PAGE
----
Is there a secret that every successful musician knows - and you don’t?
“She always seems so confident.” “She never lets things get to her.” “She doesn’t seem to feel the pressure.” “She looks like she’s having fun.”
Other the years I’ve watched performers who just didn’t seem to get flustered. They didn’t seem nervous or worried about the possibility of things going wrong. I’ve envied their calm.
I’ve also been surprised when people have said the same things to me, commenting on how easy I made it look.
While I understand how performing can look easy when you’re in the audience, I know that it certainly doesn’t feel that way while you’re up on stage. And in the years that I have been teaching and coaching harpists through auditions, competitions and performances, I have discovered that there is one thing that successful performers do that separates them from the rest.
Joan Sparks, Louis deLise, Anne Sullivan
What is it about the flute and the harp? These two instruments in combination evoke elegance and grace, both visually and aurally. Perhaps a Jane Austen drawing room comes to mind, or the most recent wedding you attended. Whatever else flute and harp music may be, it certainly is everywhere.
Like many harpists, I can remember my first flute and harp experience. It was typical, I imagine. I was asked to play at a wedding, and in the next sentence asked if I had a flutist who could play with me. I was in high school at the time and needed the paycheck, so without ever having worked with a flutist before, I promptly answered, “Of course.”
I found a school friend, Laurie, to play with me, and over the next few years, we performed a number of times at different venues. During that time, as I played with more community and youth orchestras, I also discovered that nearly every flutist I met was eager to work with a harpist.
Soon I had a...
Welcome to 2019! I love a new year. It feels like a beautifully wrapped present with your name on it, just waiting for you to open it. What might be inside??
If you’ve been following the last few blog posts, you’ve learned the steps to designing your 2019, to setting goals and creating a plan to achieve them. The process we have used is a little untraditional and whimsical, and I hope that you’ve had fun with it.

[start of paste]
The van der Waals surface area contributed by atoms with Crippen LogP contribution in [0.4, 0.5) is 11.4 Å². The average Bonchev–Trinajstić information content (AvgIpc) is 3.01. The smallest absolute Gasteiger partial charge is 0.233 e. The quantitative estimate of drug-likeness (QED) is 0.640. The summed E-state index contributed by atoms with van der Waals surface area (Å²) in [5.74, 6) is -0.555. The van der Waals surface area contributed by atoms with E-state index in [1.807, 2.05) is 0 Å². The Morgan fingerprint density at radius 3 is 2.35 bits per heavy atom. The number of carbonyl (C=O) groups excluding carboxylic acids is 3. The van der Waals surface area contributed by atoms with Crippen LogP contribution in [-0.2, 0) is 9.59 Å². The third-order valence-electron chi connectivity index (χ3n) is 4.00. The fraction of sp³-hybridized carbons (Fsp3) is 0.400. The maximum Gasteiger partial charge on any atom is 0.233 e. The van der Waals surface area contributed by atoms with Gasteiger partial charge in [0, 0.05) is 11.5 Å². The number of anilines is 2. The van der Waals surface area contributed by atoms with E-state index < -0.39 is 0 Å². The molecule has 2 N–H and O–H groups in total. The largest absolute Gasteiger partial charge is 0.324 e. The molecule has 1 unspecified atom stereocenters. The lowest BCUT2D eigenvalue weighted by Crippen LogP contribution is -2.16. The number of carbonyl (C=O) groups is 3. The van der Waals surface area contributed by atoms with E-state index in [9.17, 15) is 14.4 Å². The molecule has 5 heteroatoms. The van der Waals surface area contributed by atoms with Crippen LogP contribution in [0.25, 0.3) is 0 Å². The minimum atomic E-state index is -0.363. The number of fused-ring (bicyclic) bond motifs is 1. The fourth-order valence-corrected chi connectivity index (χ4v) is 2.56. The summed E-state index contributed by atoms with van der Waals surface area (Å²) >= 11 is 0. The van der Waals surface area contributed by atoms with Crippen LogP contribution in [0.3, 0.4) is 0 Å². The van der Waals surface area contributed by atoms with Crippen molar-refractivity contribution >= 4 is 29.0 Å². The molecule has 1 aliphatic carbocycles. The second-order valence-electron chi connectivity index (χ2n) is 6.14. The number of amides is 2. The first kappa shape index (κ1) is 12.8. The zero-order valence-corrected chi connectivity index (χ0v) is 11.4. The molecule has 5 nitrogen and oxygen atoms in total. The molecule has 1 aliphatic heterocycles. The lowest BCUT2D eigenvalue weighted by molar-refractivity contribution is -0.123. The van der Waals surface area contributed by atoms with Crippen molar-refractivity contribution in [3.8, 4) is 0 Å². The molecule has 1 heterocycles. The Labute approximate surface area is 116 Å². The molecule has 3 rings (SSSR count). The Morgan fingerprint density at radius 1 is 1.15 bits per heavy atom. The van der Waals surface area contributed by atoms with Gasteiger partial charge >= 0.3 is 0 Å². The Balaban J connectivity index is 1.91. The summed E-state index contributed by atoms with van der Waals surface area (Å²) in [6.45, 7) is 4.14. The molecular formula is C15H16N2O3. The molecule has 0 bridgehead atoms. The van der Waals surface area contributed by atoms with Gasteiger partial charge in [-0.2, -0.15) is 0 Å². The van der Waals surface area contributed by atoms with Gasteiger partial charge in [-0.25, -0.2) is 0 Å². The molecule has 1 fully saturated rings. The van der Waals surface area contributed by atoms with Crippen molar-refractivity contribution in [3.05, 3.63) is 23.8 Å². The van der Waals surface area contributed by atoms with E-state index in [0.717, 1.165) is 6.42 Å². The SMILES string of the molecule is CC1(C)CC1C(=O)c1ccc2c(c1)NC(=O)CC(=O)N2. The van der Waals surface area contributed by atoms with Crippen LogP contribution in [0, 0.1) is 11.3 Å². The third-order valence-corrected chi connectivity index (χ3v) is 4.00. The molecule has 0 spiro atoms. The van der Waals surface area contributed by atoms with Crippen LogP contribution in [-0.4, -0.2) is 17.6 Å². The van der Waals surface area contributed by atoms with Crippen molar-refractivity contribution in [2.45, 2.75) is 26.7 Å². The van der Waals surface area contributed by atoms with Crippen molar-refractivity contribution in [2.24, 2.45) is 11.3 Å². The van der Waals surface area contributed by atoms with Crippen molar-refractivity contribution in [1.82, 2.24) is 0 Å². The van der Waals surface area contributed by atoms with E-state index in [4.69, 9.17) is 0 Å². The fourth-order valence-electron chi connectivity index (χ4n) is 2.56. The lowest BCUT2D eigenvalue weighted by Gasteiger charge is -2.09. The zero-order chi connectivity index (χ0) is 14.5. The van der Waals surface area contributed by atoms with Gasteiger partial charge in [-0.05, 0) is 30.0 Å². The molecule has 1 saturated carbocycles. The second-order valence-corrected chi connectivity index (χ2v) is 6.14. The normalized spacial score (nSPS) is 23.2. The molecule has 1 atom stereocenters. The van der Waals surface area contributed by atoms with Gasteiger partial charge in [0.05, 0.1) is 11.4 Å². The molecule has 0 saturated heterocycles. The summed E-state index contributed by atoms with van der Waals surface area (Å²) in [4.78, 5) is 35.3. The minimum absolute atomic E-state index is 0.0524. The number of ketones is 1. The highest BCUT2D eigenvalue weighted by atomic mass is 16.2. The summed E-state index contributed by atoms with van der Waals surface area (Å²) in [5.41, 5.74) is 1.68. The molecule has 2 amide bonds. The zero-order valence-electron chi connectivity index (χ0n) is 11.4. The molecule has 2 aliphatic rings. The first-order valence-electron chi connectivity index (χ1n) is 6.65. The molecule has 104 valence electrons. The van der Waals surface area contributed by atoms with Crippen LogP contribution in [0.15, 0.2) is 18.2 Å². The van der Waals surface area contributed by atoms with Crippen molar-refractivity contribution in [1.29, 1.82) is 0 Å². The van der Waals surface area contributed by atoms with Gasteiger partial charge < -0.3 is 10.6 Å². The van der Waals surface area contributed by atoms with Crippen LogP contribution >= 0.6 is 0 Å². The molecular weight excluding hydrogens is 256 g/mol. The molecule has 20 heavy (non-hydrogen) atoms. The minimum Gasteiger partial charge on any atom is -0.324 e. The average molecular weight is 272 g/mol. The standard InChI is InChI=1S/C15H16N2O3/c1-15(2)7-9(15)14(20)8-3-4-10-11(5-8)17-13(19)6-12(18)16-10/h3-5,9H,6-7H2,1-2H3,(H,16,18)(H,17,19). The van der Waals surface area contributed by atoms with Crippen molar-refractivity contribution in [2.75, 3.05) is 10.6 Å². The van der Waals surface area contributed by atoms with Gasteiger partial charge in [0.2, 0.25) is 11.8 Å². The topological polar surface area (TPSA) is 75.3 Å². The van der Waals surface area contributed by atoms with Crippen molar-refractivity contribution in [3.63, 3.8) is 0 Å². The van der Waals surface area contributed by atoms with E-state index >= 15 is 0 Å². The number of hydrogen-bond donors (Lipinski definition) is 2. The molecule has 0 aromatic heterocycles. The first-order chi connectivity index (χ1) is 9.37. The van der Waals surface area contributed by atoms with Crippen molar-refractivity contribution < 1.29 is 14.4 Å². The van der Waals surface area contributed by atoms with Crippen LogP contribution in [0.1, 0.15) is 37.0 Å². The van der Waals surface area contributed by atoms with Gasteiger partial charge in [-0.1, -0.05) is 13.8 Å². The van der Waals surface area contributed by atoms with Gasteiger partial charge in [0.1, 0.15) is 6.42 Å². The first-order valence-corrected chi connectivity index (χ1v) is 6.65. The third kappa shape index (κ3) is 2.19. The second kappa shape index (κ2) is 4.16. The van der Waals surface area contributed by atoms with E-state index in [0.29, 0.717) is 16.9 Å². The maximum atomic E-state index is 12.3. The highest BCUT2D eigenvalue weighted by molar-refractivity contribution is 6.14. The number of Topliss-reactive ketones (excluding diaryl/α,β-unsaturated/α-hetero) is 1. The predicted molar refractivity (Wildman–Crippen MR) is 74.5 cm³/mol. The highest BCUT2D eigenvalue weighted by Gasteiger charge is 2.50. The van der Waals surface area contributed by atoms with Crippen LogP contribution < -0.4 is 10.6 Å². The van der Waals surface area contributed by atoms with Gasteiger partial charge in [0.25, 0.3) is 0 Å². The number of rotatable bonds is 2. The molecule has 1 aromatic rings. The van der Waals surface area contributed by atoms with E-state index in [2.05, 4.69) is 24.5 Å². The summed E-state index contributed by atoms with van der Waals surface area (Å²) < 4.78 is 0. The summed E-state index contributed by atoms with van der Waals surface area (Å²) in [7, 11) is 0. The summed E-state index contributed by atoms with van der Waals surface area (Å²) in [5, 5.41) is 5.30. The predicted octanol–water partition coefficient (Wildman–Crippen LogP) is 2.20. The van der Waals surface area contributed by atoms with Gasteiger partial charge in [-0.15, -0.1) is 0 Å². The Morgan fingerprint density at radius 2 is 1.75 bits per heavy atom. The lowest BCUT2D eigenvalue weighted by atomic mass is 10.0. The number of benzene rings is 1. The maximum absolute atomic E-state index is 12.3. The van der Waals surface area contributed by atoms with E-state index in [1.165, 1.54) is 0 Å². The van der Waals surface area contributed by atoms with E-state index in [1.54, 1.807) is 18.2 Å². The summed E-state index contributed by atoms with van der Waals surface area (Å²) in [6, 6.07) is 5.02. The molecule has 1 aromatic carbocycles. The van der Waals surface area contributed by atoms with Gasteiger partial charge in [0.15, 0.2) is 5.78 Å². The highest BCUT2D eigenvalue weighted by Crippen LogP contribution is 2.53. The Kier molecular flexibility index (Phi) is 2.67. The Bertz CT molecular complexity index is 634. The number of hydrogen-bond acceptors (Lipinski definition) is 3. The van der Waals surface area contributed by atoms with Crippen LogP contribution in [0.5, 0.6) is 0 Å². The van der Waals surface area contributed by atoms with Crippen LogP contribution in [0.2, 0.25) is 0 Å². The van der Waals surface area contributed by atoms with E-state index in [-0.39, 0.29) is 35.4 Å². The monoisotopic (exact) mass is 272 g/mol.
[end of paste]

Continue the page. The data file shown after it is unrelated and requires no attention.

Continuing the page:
The lighthearted approach doesn’t dilute the power of the system, though. It’s just the spoonful of sugar that helps make the deep thinking a little more approachable.
I thought it might help you to see how I personally used that same system to set my Harp Mastery goals for 2019. I have several areas in which I set goals each year, and Harp Mastery is one of them. I also set personal goals, harp playing goals, spiritual goals and some others as well. I don’t always accomplish all of them, but I always end up having made progress in the...
In this third post in the “Design Your 2019” series, we discover the most important factor in achieving your goal.
The “Princess and the Pea” was always one of my favorite fairy tales. In this 1835 classic story, Hans Christian Andersen writes about the test that a prince’s mother devises to ascertain if a prospective bride for her son is truly of royal blood.
A young woman who appears at their castle door one dark and stormy night claims to be a princess but cannot prove it to the mother’s satisfaction. So the mother places a pea in her bed under 20 mattresses and 20 feather beds, believing that only a true princess would be sensitive enough to feel the irritation in the bed. When the princess awakes the next morning, exhausted from a sleepless, uncomfortable night, the mother concedes her royalty, and the price and princess live happily ever after.
The true test of the princess was not in how she looked or acted, but in her deep sensitivity, not...
In last week’s blog post, Design Your 2019: Write Your Movie, you created your movie trailer, your description of your harp vision for yourself. You identified your happy ending as well as some of the obstacles you might encounter along the way.
Your next step is to look at what you will need to do and NOT do in order for your vision to become your reality. Most people would begin by setting out the steps they need to follow. Unfortunately, it’s easy to bog down in that process; there are so many steps that it’s hard to know where to start.
You probably won’t be surprised to know that I have a different approach for you to try. We will use the Sorting Hat.
If you know the Harry Potter books or movies, you’re familiar with the Sorting Hat. As each new student enters Hogwarts Academy, the Sorting Hat is placed on his or her head and the hat assigns them to one of the four houses: Gryffindor for the courageous, Hufflepuff for the humble and hard-working,...